DIVORCE AND HIGH CONFLICT PARENTS

By Irving H. Zaroff, JD LMFT and Dana Schutz, MA LMFT

As long as you have certain desires about how it ought to be you can't see how it is.
~Ram Dass, Spiritual Teacher

According to experts at the International Center for Peaceful Shared Parenting, 80% of family court cases are described as low-conflict cases, 10% as moderate conflict cases and 10% as high conflict cases, with regard to custody.

For many couples who come to mediation, the parenting plan can be the most important long term issue addressed. Fortunately, today, most parents understand the serious negative impact divorce can have on children.  As divorce has become more prevalent, it has become less stigmatizing and more open to discussion. Parents, extended families, educators and professionals are more educated about divorce and what it is about divorce that has the potential to negatively affect the kids.

Over and over we teach, and preach, that the most significant factor affecting the children has to do with the ability of the parents to manage the relationship between them in a manner that allows the children to have an ongoing, healthy relationship with each parent. It is when parents fail to grasp the seriousness of this issue that problems and issues arise that have the potential to impact the healthy development of the child. The long term effects of high conflict cases can be seen in adults who were subjected to hostile environments as children.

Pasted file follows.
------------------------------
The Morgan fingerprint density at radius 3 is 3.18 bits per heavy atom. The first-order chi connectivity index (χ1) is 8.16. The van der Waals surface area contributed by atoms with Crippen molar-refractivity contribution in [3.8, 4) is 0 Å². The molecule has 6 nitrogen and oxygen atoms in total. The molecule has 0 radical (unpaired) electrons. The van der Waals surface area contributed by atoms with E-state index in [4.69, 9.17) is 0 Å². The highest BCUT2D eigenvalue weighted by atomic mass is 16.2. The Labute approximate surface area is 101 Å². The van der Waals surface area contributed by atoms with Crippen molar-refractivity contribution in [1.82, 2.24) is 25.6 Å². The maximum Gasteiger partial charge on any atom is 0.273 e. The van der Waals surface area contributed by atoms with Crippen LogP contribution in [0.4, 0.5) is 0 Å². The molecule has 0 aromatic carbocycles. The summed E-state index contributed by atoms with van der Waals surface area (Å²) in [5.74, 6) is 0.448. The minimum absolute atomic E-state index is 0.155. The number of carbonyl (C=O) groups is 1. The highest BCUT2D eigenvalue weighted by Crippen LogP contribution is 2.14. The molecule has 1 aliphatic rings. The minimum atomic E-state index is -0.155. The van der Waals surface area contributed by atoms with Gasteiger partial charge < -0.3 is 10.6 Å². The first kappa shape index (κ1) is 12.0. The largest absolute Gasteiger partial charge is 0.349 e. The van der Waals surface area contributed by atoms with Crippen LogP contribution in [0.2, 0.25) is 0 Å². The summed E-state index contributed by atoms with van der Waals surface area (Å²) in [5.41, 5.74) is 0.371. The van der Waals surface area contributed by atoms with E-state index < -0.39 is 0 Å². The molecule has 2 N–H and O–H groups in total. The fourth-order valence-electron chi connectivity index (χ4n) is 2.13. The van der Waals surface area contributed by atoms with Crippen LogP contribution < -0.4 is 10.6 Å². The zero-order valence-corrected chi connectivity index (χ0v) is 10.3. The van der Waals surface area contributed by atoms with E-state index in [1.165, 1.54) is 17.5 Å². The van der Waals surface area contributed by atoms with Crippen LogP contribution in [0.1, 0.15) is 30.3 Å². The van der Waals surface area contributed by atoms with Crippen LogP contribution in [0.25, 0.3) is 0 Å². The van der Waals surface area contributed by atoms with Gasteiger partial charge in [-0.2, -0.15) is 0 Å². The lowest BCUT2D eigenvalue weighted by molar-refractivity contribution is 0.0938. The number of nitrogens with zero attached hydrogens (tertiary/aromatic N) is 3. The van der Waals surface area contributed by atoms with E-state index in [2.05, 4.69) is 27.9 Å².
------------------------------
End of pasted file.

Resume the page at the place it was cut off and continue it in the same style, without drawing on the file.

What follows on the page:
Although parents have become more aware of the significant power and influence they wield in these situations, there is still a need educate and inform those you know who may be struggling in these situations. The internet is a wonderful tool at times in helping parents and supporting family members find solutions to assist in this process.

Some excellent resources for assisting high conflict couples with parent management can be found at www.sharedkids.com, www.ourfamilywizard.com, and www.peacefulsharedcustody.com.

Associations that provide professional referrals are the Association of Family and Conciliation Courts and the Association for Conflict Resolution.

Mediators, by definition, remain neutral between couples, but at the Center for Cooperative Divorce, while we assist parents in all areas of the divorce process, our background and training in mental health tends towards advocacy for the children’s best interests.



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